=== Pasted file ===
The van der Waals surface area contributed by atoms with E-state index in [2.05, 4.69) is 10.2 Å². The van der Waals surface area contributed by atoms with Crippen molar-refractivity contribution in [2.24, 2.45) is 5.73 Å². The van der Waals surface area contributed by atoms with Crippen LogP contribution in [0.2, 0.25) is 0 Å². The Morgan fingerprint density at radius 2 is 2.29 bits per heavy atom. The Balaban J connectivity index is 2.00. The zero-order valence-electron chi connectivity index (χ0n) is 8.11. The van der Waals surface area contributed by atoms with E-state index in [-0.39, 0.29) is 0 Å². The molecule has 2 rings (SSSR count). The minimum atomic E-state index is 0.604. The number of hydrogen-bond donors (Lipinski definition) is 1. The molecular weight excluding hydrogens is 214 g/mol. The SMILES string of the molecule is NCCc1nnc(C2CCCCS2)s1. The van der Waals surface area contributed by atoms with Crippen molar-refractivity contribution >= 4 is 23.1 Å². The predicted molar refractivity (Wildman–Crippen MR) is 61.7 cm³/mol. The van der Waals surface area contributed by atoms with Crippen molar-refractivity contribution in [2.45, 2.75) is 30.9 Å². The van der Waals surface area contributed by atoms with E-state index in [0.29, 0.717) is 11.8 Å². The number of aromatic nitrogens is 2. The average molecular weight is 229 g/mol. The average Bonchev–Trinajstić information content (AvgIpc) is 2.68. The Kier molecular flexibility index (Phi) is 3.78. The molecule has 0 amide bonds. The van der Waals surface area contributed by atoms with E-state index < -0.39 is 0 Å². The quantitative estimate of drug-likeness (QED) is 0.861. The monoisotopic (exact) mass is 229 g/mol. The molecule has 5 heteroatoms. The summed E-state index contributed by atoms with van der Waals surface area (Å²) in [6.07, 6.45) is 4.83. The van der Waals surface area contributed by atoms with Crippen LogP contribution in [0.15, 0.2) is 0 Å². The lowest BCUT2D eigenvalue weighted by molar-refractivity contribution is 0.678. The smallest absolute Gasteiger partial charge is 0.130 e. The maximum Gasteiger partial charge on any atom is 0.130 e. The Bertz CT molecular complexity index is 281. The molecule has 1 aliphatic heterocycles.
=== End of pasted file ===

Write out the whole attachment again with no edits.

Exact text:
The van der Waals surface area contributed by atoms with E-state index in [2.05, 4.69) is 10.2 Å². The van der Waals surface area contributed by atoms with Crippen molar-refractivity contribution in [2.24, 2.45) is 5.73 Å². The van der Waals surface area contributed by atoms with Crippen LogP contribution in [0.2, 0.25) is 0 Å². The Morgan fingerprint density at radius 2 is 2.29 bits per heavy atom. The Balaban J connectivity index is 2.00. The zero-order valence-electron chi connectivity index (χ0n) is 8.11. The van der Waals surface area contributed by atoms with E-state index in [-0.39, 0.29) is 0 Å². The molecule has 2 rings (SSSR count). The minimum atomic E-state index is 0.604. The number of hydrogen-bond donors (Lipinski definition) is 1. The molecular weight excluding hydrogens is 214 g/mol. The SMILES string of the molecule is NCCc1nnc(C2CCCCS2)s1. The van der Waals surface area contributed by atoms with Crippen molar-refractivity contribution >= 4 is 23.1 Å². The predicted molar refractivity (Wildman–Crippen MR) is 61.7 cm³/mol. The van der Waals surface area contributed by atoms with Crippen molar-refractivity contribution in [2.45, 2.75) is 30.9 Å². The van der Waals surface area contributed by atoms with E-state index in [0.29, 0.717) is 11.8 Å². The number of aromatic nitrogens is 2. The average molecular weight is 229 g/mol. The average Bonchev–Trinajstić information content (AvgIpc) is 2.68. The Kier molecular flexibility index (Phi) is 3.78. The molecule has 0 amide bonds. The van der Waals surface area contributed by atoms with E-state index < -0.39 is 0 Å². The quantitative estimate of drug-likeness (QED) is 0.861. The monoisotopic (exact) mass is 229 g/mol. The molecule has 5 heteroatoms. The summed E-state index contributed by atoms with van der Waals surface area (Å²) in [6.07, 6.45) is 4.83. The van der Waals surface area contributed by atoms with Crippen LogP contribution in [0.15, 0.2) is 0 Å². The lowest BCUT2D eigenvalue weighted by molar-refractivity contribution is 0.678. The smallest absolute Gasteiger partial charge is 0.130 e. The maximum Gasteiger partial charge on any atom is 0.130 e. The Bertz CT molecular complexity index is 281. The molecule has 1 aliphatic heterocycles.